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All Critics (17)
| Top Critics (6)
| Fresh (14)
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A lovely meditation on identity and the difficulties of personal connection, Embers is a descendent of Andrei Tarkovsky's Stalker in both tone and mise en scène.
While one wishes Carré, who shares screenplay credit with Charles Spano, might have hung those stirring visuals on more involving plotting, "Embers" nevertheless makes a strong, not to mention timely, impression.
It's metaphorical aspects like that, and the striking visuals that delineate the stark contrast between the worlds above and below ground, that make Embers memorable.
An elegant, brooding drama with a sprawling international cast, the movie presents its haunting premise with barely any explanation, leaving viewers to steadily make sense of the chaos along with the confused protagonists.
Claire Carre's debut feature could be described as a mass-scale Memento, but that thumbnail sketch misses both the pic's impressive conceptual breadth and its numbing dramatic stasis.
Carré succeeds in creating a haunted mood. The mood is so strong, in fact, that it overwhelms any sense of narrative development -- the movie feels a bit like a video-art installation expanded to feature length.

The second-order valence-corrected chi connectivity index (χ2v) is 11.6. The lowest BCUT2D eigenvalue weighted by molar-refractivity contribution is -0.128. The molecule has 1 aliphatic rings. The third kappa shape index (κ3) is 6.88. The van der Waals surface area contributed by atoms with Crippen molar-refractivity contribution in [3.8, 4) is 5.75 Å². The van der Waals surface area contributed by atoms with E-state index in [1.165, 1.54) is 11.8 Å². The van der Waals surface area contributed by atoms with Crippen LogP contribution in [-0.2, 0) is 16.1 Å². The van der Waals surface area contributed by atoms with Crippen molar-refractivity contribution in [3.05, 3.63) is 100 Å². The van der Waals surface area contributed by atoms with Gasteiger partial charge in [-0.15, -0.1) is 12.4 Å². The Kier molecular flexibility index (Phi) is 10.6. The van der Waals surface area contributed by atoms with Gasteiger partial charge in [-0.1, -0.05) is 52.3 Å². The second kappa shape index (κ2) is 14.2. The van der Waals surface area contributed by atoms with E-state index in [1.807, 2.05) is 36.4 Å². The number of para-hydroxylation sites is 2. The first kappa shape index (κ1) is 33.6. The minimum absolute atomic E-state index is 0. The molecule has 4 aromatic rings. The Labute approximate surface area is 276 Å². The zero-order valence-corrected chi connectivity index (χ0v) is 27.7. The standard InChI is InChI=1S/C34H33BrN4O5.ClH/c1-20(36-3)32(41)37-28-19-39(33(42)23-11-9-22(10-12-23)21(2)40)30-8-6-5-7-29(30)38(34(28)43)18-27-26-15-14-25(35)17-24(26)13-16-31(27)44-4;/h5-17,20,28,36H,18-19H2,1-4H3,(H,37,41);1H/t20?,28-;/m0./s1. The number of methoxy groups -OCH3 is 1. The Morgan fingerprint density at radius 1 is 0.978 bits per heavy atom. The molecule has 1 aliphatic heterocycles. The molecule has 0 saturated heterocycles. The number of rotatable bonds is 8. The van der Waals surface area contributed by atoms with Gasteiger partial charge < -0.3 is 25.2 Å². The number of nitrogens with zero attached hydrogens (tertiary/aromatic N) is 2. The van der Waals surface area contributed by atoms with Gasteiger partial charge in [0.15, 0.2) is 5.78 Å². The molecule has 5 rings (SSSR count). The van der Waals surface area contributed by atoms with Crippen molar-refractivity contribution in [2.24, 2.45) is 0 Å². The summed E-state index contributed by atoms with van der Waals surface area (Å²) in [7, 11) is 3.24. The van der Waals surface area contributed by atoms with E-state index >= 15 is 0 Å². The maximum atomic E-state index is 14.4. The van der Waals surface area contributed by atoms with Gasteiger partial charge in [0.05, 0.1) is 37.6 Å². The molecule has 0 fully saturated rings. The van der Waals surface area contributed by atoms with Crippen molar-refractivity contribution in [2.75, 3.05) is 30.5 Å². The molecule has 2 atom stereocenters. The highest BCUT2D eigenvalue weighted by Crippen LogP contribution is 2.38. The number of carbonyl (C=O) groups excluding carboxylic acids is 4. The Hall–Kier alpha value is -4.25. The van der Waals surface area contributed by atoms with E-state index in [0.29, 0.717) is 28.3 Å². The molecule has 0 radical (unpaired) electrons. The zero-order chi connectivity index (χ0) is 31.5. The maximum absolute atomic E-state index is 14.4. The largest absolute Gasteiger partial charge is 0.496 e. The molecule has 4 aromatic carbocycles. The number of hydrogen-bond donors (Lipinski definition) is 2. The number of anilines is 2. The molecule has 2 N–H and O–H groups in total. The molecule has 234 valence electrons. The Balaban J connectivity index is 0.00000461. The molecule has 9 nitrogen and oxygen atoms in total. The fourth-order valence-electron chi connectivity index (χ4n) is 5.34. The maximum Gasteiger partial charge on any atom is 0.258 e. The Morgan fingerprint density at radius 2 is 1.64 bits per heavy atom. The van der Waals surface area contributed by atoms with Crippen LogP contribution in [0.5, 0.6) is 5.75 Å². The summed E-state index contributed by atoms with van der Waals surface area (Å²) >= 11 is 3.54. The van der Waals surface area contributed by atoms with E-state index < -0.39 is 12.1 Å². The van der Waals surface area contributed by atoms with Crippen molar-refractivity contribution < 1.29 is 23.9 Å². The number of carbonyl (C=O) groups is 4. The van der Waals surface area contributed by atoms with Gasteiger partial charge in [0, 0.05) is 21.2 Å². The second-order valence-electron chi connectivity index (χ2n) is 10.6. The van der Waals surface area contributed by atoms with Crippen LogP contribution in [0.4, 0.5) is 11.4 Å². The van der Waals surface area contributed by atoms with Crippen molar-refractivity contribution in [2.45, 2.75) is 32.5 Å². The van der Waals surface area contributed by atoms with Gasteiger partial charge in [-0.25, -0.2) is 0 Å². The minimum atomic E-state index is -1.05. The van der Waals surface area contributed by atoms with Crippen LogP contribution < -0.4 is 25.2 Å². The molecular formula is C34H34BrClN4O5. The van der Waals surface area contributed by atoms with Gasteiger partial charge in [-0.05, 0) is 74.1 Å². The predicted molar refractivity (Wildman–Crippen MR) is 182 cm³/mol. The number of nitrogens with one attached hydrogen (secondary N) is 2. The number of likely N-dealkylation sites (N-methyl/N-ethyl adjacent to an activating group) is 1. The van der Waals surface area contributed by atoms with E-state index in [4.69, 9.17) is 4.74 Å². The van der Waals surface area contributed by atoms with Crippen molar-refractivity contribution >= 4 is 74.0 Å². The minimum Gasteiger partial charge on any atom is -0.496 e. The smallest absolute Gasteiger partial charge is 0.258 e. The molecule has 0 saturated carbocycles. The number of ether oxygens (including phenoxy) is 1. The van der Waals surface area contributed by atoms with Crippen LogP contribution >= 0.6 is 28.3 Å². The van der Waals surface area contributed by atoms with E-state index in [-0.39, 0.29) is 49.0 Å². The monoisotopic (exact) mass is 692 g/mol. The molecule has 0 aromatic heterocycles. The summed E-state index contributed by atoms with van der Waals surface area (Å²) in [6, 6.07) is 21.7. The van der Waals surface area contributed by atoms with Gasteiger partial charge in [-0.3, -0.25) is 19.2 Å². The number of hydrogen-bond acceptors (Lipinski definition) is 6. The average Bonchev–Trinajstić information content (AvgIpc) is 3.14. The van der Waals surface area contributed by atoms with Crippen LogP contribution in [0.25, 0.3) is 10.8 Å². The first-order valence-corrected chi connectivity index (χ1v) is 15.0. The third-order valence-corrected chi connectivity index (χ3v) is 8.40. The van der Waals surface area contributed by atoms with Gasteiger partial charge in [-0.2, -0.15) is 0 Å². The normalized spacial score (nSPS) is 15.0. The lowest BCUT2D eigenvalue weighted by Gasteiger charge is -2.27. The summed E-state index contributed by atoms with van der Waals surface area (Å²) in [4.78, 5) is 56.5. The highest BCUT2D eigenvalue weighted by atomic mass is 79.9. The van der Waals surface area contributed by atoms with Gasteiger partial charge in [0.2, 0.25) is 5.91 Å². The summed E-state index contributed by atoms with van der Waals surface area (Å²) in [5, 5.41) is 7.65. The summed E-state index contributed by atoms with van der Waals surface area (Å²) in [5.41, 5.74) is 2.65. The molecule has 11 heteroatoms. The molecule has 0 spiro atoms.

Embers is interested in exploring what happens when we lose our memory - of ourselves, of our loved ones, essentially of our lives. The result is a deeply contemplative and breathtakingly human film.
Perhaps most importantly, it reminds us to hold onto hope during the worst of times
A beautifully shot film (shot on an Alexa camera), combining a heavy emphasis on close-ups of the actors' faces with wide, textured visuals of the utter chaos and destruction surrounding the survivors.
Wildly impressive, Claire Carré's science fiction indie, Embers takes visceral cinema with a small budget and colossal imagination to exciting new heights.
There's much to like in Carré's impressive film.
EMBERS is stunning and contemplative, a science fiction film that is as emotional as it is intellectual.
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